Collaboration. Equity. Sustainability.
At Constructive Disruption, not only do we want to work together on our own team, but we believe in collaboration with your team as well. Our research and planning processes are built with a collaborative approach at the center. We believe high-quality, sustainable plans emerge when diverse staff, key leadership, and local stakeholders have a meaningful opportunity to contribute their thoughts and create an all-inclusive exchange where views are recognized, respected, and valued.
We employ a variety of methods in our work:
The International Association for Public Participation (IAP2)’s Public Participation Pillars;
Harwood Institute tools of engagement, including the Turning Outward process;
A range of brainstorming methods, giving ample opportunity for individual and group, verbal and non-verbal, and written and kinesthetic options for contributions. A particular favorite is the World Café method;
Asset Based Community Development; including community mapping to determine who we need to talk with and identify gaps in that stakeholder list, ensuring a diverse and inclusive list of participants;
Principles of Design Thinking, including empathy/ecosystem mapping, customer journey mapping, directed storytelling interviews, and prototyping;
Government Alliance on Race and Equity (GARE)’s toolkits.
Equity and Data Justice
We center equity, diversity, and inclusion in all of our work, and seek to lift the voices of those typically left out of strategic planning work.
In particular, we incorporate data and research justice into our data work. The Coalition of Communities of Color, building on the work of the former DataCenter: Research for Justice organization, shares “Research Justice is a strategic framework that seeks to achieve self-determination for marginalized communities. It centralizes community voices and leadership in an effort to facilitate genuine, lasting social change.” This approach is informed by the principles of community-based participatory action research (CBPAR), which states that community members are experts: the people we interact with as part of our data collection, focus groups, and research are the experts. Members of the community being researched are the researchers, and those who interact with the process do not need to be taught anything in order to contribute. Those contributions must be recognized as of value, and the knowledge and expertise all members of our community bring to a project helps ensure we are staying focused on our strengths.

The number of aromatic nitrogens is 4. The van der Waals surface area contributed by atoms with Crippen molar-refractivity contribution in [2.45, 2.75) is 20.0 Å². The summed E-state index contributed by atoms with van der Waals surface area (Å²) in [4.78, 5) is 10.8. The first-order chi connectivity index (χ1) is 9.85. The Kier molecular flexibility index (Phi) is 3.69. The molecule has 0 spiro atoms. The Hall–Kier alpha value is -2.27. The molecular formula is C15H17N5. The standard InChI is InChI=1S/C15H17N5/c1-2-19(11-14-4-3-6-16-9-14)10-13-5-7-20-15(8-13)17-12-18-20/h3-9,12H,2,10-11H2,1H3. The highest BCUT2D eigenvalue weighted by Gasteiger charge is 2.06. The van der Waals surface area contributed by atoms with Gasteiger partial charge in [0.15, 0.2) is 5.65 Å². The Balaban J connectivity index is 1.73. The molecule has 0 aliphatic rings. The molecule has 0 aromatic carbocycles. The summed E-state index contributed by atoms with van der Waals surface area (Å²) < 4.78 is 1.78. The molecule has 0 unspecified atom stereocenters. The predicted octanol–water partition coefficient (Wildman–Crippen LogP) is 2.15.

We believe critical action is necessary to preserve our planet and seek to bring an environmental justice lens to our planning processes. The single best way we as a consultancy can reduce our carbon footprint is to reduce our work-related travel and increase the virtual options for participation. Many of our projects are initially proposed as virtual-only, with the option for discussion during the contracting processes to apply a thoughtful, critical lens to choosing the in-person opportunities offered as part of our work.
As we feel the practice of carbon offsets do not align with the principles of environmental justice, we are deliberate in our equivalent donations. For example, Constructive Disruption has applied for membership in 1% for the Planet, agreeing to donate 1% of our annual gross profits to environmental causes, and our place-based giving focuses on equity-based environmental projects, such as The Chúush Fund: Water for Warm Springs in Oregon.